<P>33. The conduct of Defendants described above is outrageous. Defendants' conduct demonstrates a reckless disregard for human life and a conscious disregard for public safety. The acts and omissions described above were willful and performed with actual or implied malice. Punitive and exemplary damages are therefore appropriate and should be imposed in this instance.</P>

</CauseOfAction>

- <RequestedRelief>

<P>WHEREFORE, Plaintiffs respectfully pray for a judgment against Defendants for:</P>

<P>1. Injunctive and equitable relief as the Court deems appropriate including:</P>

<P>i) Requiring Defendant VSF to test and to monitor the water near its sugar plant;</P>

<P>ii) Requiring Defendant VSF to use the quicklime limestone method for processing wastewater to minimize phosphate contamination of Valhalla groundwater, if it is permitted to continue operation of its plant and to continue use of HPF and MH in its sugar beet production;</P>

<P>iii) Compelling Defendant VSF to remove existing HPF from the groundwater by any means necessary; and</P>

<P>2. Compensatory damages to be paid by all Defendants, according to proof at trial;</P>

<P>3. Punitive damages as the court deems appropriate;</P>

<P>4. Costs and attorneys fees of this lawsuit, with interest;</P>

<P>5. Any other relief as the court deems appropriate.</P>

</RequestedRelief>

</Complaint>

</ProductionRequest>

2006 07 research teams
Carnegie Mellon U

Dartmouth College

Long Island U

Sabir Research, Inc.

U Iowa

U Massachusetts

U Maryland

U Missouri, Kansas City

U Washington

Ursinus College

Fudan U (CN)

National U of Singapore (SG)

Open Text Corporation (CA)

U Amsterdam (NL)

U Waterloo (CA)

2006/07 Research Teams
deconstructing concept search
Deconstructing “Concept Search”

“Method”

“Features”

“Specification”

“Result”

representing documents
Content

Count the words

Weight the words

Ascribe meaning to words

Context

Who said this?

When was it said?

Who did they say it to?

Description

What was said about it?

Behavior

What was done with it?

Representing “Documents”

“Features”

controlling the search system
Proactive

“Keyword” query

“Boolean” query

Query by example

Reactive

Ranked list selection

“More like this” query

Category exploration

Social network exploration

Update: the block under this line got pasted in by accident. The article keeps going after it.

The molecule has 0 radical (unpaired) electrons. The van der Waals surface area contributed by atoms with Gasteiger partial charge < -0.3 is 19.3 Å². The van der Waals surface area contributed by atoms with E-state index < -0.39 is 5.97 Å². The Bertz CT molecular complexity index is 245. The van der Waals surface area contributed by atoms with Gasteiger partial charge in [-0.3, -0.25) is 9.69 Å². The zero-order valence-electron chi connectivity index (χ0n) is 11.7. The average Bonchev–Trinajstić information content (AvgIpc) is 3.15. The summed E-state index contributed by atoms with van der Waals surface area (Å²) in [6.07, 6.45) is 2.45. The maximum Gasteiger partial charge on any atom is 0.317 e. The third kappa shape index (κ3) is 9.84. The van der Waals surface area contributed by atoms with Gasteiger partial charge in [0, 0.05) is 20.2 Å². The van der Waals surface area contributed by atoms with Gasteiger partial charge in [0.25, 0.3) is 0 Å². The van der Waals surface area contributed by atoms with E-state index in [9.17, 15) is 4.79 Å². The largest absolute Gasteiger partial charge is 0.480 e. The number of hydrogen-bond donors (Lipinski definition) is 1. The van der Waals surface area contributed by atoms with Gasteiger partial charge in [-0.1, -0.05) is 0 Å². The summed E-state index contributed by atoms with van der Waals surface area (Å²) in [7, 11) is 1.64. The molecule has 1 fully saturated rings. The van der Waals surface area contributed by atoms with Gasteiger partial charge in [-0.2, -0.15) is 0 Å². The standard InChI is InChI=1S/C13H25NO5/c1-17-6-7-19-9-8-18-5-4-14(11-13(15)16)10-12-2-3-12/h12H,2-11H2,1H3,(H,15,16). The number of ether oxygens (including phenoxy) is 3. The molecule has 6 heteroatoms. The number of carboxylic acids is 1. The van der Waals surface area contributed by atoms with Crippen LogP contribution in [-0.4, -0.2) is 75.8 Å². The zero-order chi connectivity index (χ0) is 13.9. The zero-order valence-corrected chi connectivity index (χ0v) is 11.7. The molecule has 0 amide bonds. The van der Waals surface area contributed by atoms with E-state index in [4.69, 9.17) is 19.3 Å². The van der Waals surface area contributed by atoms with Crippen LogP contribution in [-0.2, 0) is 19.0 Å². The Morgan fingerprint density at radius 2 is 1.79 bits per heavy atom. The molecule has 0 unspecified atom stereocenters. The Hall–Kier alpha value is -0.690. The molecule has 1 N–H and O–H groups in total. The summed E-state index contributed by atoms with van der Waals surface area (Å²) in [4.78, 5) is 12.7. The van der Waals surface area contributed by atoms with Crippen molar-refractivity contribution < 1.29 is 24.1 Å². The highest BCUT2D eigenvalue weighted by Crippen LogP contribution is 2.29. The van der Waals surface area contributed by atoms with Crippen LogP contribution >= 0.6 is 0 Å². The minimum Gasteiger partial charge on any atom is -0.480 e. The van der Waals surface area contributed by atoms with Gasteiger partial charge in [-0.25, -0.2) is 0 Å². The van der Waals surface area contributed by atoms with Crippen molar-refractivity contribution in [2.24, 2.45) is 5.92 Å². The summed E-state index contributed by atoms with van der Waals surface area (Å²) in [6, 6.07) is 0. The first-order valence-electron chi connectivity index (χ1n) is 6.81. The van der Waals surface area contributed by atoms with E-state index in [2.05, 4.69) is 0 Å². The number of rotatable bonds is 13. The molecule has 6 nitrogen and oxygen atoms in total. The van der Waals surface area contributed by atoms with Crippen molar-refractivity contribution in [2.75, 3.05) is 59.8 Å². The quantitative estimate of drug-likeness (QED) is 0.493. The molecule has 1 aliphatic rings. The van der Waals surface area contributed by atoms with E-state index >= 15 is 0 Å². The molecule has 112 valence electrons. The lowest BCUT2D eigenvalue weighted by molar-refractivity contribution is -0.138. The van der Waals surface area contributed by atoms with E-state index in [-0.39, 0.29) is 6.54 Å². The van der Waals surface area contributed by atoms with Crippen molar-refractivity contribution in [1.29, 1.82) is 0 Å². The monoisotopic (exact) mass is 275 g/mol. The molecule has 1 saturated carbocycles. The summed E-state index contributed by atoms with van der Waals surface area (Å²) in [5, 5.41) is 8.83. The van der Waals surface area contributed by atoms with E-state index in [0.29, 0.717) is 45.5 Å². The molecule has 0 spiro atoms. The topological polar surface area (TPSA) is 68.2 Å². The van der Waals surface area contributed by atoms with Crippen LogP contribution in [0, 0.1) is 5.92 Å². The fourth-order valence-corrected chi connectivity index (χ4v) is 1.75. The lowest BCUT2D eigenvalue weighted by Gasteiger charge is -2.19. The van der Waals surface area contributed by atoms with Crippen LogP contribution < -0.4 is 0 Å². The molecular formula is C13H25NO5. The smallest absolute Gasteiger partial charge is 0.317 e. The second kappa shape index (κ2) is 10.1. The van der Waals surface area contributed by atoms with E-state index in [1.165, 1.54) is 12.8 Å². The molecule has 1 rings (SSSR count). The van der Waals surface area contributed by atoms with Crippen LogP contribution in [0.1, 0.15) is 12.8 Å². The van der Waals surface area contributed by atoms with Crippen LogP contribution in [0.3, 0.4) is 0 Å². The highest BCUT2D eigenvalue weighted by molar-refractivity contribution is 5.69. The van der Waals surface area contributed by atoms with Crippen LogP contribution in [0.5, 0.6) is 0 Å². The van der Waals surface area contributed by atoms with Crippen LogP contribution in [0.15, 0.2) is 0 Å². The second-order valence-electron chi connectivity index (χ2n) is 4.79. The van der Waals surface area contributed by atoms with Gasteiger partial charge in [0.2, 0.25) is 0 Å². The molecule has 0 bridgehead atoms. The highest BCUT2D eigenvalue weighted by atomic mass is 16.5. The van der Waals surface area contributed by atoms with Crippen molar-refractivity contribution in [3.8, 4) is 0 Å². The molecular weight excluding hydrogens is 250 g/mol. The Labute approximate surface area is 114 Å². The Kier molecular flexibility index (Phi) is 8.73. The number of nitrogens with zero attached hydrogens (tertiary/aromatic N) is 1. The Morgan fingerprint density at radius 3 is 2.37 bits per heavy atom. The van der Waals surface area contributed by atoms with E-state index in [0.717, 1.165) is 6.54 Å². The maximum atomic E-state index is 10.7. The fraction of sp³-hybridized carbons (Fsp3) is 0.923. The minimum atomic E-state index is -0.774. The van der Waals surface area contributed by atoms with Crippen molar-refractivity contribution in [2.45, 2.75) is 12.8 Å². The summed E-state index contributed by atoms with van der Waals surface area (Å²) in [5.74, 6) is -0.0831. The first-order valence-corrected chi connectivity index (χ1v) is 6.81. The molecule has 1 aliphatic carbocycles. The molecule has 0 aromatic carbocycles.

Iterative

Query refinement

“Search within” query

Controlling the Search System

“Specification”

generating results
Logic

Similarity

Probability

Result set

Ranked list

Classification

Clustering

Visualization

Generating Results

“Method”

“Features”

“Specification”

“Result”

2006 experiments
2006 Experiments
  • 31 “official” runs from 6 sites
    • Judged top-100 main site run, top-10 for others
    • Scored top-5000
  • Reference Boolean run
    • Judged stratified sample of 200 documents
    • Judged to B
  • Expert manual searcher “run”
    • ~100 documents/topic
    • Tried to find documents systems would miss
2006 07 relevancy assessors
Bank of America

Department of Justice

FTI Consulting

H5 Technologies Inc.

NARA

Lewis & Roca LLP

New Mexico Attorney General

Preston Gates LLP

Reasonable Discovery LLC

SAIC

Private individuals (CA, UK)

Law Schools

Boston University

Case Western Reserve

George Mason

George Washington

Loyola-Los Angeles

Loyola-New Orleans

U Dayton

U Indiana-Indianapolis

U Maryland

U Texas

2006/07 “Relevancy” Assessors
slide28

a

2 x

b

c

2006 nobody finds everything
2006: Nobody Finds Everything

Source: TREC 2006 Legal Track

2006 precision@r

Reference

Boolean

run

2006: Precision@R

Manual run for

pool enrichment

Automatic Ranked Runs

trec 2007 experiments
TREC 2007 Experiments
  • Making “pools”: 68 runs from 12 groups
    • Up to 25,000 documents per run per topic
    • Plus 100 random unsubmitted documents
    • Before sampling: 195,688-476,252 docs/topic
  • Bin 1 (“required”)
    • 500 documents. done by 43 of 50 assessors
  • Bins 2 through 6 (optional)
    • 100 documents each
    • 8 of 43 assessors did at least one, 5 did all
estimated of rel docs in pool
Estimated # of Rel Docs in Pool

Mean per Topic:

  • Relevant: 16,904
  • Non-rel.: 298,678
  • Gray: 4,303

Topic 71 (bromhidrosis):

  • Relevant: 77,467

Topic 63 (sugar contract):

  • Relevant: 18
boolean run estimated recall
Boolean Run Estimated Recall

Mean EstR@B: 0.22

  • Boolean run missed 78% of the relevant documents (on average per topic)

Topic 84 (1960’s films)

EstR@B=100%

Topic 77 (smoke NOT tobacco)

EstR@B= 0%

median vs boolean estr@b
Median vs. Boolean (EstR@B)
  • Median won 8 of 43